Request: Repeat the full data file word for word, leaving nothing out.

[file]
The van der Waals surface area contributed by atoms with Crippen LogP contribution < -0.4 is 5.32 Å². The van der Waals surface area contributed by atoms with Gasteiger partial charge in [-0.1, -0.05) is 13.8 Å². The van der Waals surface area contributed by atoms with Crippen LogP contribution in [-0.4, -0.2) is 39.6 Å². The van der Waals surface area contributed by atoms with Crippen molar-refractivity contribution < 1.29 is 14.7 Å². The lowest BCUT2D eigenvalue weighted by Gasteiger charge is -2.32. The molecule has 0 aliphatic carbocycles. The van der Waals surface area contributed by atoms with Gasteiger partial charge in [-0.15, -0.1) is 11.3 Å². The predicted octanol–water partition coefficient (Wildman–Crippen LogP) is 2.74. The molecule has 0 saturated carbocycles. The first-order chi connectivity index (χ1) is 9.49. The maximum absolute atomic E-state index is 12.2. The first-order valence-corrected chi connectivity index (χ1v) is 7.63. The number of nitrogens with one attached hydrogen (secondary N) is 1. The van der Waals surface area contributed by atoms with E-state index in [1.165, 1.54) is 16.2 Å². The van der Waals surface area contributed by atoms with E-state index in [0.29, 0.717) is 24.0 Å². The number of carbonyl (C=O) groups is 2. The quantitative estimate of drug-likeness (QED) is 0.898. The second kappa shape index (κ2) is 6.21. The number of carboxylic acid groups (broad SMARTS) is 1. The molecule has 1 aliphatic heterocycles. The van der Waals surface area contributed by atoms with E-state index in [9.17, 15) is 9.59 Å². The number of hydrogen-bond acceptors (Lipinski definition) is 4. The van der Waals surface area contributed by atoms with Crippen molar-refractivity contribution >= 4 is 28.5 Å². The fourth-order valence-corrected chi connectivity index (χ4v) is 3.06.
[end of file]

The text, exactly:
The van der Waals surface area contributed by atoms with Crippen LogP contribution < -0.4 is 5.32 Å². The van der Waals surface area contributed by atoms with Gasteiger partial charge in [-0.1, -0.05) is 13.8 Å². The van der Waals surface area contributed by atoms with Crippen LogP contribution in [-0.4, -0.2) is 39.6 Å². The van der Waals surface area contributed by atoms with Crippen molar-refractivity contribution < 1.29 is 14.7 Å². The lowest BCUT2D eigenvalue weighted by Gasteiger charge is -2.32. The molecule has 0 aliphatic carbocycles. The van der Waals surface area contributed by atoms with Gasteiger partial charge in [-0.15, -0.1) is 11.3 Å². The predicted octanol–water partition coefficient (Wildman–Crippen LogP) is 2.74. The molecule has 0 saturated carbocycles. The first-order chi connectivity index (χ1) is 9.49. The maximum absolute atomic E-state index is 12.2. The first-order valence-corrected chi connectivity index (χ1v) is 7.63. The number of nitrogens with one attached hydrogen (secondary N) is 1. The van der Waals surface area contributed by atoms with E-state index in [1.165, 1.54) is 16.2 Å². The van der Waals surface area contributed by atoms with E-state index in [0.29, 0.717) is 24.0 Å². The number of carbonyl (C=O) groups is 2. The quantitative estimate of drug-likeness (QED) is 0.898. The second kappa shape index (κ2) is 6.21. The number of carboxylic acid groups (broad SMARTS) is 1. The molecule has 1 aliphatic heterocycles. The van der Waals surface area contributed by atoms with E-state index in [9.17, 15) is 9.59 Å². The number of hydrogen-bond acceptors (Lipinski definition) is 4. The van der Waals surface area contributed by atoms with Crippen molar-refractivity contribution >= 4 is 28.5 Å². The fourth-order valence-corrected chi connectivity index (χ4v) is 3.06.